A Ray of Hope

A RAY OF SUNSHINE . . .

During April’s Autism Awareness Month, I blogged about some of the challenges families often experience when they are unexpectedly called upon to transition into a lifestyle that includes raising children with special needs.

In honor of my daughter Carrie on this MOTHER’S DAY, let me share some of the joys of raising a special needs child.

My dear autistic grandson has always had a marvelous smile.  One day when he was about four, Carrie said, “Aaron, when you smile at me, you make the sun to shine!”

Like many kids on the autism spectrum, he has a wonderful memory for numbers, dates, and trivial facts. And when he wasn’t much more than a toddler, the family would often defer to him when they couldn’t’ remember exactly when something had happened.

“That was July 23rd,” he might reply.

And when they checked their calendar, he was always right.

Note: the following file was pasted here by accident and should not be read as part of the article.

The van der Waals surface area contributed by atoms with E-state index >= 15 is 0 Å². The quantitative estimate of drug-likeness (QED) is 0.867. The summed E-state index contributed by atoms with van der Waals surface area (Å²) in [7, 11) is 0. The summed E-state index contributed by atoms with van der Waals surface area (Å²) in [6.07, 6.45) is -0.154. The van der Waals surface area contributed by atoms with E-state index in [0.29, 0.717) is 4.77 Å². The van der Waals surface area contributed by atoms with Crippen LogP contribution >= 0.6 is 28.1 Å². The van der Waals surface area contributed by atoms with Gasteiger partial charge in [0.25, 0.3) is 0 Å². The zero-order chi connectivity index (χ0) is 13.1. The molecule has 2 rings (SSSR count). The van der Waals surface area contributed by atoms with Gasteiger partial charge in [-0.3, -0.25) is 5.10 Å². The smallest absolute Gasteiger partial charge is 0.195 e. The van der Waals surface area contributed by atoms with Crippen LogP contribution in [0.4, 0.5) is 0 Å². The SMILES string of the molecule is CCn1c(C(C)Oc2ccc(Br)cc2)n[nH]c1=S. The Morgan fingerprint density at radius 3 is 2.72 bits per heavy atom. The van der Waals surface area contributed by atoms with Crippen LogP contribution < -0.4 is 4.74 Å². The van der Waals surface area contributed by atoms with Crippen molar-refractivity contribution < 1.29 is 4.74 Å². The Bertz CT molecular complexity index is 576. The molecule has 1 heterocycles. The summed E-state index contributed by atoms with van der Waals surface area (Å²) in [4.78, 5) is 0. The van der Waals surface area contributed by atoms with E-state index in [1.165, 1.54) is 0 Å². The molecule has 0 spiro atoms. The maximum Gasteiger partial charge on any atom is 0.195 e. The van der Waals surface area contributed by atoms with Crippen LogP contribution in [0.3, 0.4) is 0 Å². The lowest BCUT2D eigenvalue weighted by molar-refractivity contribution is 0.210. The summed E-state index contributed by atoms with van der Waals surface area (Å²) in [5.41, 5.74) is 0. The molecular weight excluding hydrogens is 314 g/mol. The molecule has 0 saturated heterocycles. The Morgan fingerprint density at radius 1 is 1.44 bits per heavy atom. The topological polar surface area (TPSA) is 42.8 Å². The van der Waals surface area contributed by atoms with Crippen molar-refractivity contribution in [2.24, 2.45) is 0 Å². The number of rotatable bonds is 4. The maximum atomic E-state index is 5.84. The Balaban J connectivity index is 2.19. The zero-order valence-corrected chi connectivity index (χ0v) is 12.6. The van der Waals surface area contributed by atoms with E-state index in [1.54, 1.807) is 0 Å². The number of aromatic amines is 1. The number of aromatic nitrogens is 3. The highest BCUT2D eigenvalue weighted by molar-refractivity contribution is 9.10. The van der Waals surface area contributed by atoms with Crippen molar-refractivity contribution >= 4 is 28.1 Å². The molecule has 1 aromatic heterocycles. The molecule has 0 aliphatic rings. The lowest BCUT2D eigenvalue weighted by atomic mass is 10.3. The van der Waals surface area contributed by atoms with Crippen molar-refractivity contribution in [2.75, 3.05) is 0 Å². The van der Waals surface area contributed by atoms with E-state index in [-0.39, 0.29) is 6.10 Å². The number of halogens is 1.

One Sunday early in May, four-year-old Aaron was up long before his mother, checking the calendar.

“Mama,” he called out, running into his parents’ bedroom.  “Mama,” he said.  “Wake up!  It’s May 10th!  Happy Mother’s Day, Mama!”

Then he walked over to the window and peeked out.

“Oh, but it’s raining!” he said, his heart sinking.

Then he remembered.

“But I know how to make the sun shine,” he said.  And he ran to the bed and gave her that wonderful smile.  The kind that makes the sun to shine.

Now Aaron is a 21-year-old college student, and a couple of days ago I overheard Carrie and Aaron sparring with each other, good-naturedly teasing.

When Carrie left the room, Aaron said to me, “That’s one of the things I love about my mother.  I can give her a bad time, and she will give it right back.”

And that’s one of the things I love about them both.  They know how to make the sun shine for each other.

HAPPY MOTHER’S DAY, CARRIE!        From your proud mother, Sharon Sheppard

©Sharon Sheppard 2016